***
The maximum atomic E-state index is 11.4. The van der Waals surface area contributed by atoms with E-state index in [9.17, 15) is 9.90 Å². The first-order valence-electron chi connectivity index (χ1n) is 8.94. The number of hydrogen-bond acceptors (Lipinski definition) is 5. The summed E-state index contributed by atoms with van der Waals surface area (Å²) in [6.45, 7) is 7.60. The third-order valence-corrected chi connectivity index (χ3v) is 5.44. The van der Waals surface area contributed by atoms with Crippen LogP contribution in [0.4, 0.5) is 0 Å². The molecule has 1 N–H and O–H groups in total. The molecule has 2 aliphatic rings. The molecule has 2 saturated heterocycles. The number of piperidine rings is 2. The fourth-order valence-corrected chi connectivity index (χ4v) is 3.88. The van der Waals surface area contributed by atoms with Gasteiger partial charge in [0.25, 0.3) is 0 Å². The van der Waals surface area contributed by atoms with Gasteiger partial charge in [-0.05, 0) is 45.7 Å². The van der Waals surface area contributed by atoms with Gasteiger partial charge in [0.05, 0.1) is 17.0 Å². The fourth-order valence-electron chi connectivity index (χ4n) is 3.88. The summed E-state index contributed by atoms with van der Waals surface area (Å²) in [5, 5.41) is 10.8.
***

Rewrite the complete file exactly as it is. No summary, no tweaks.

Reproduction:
The maximum atomic E-state index is 11.4. The van der Waals surface area contributed by atoms with E-state index in [9.17, 15) is 9.90 Å². The first-order valence-electron chi connectivity index (χ1n) is 8.94. The number of hydrogen-bond acceptors (Lipinski definition) is 5. The summed E-state index contributed by atoms with van der Waals surface area (Å²) in [6.45, 7) is 7.60. The third-order valence-corrected chi connectivity index (χ3v) is 5.44. The van der Waals surface area contributed by atoms with Crippen LogP contribution in [0.4, 0.5) is 0 Å². The molecule has 1 N–H and O–H groups in total. The molecule has 2 aliphatic rings. The molecule has 2 saturated heterocycles. The number of piperidine rings is 2. The fourth-order valence-corrected chi connectivity index (χ4v) is 3.88. The van der Waals surface area contributed by atoms with Gasteiger partial charge in [0.25, 0.3) is 0 Å². The van der Waals surface area contributed by atoms with Gasteiger partial charge in [-0.05, 0) is 45.7 Å². The van der Waals surface area contributed by atoms with Gasteiger partial charge in [0.05, 0.1) is 17.0 Å². The fourth-order valence-electron chi connectivity index (χ4n) is 3.88. The summed E-state index contributed by atoms with van der Waals surface area (Å²) in [5, 5.41) is 10.8.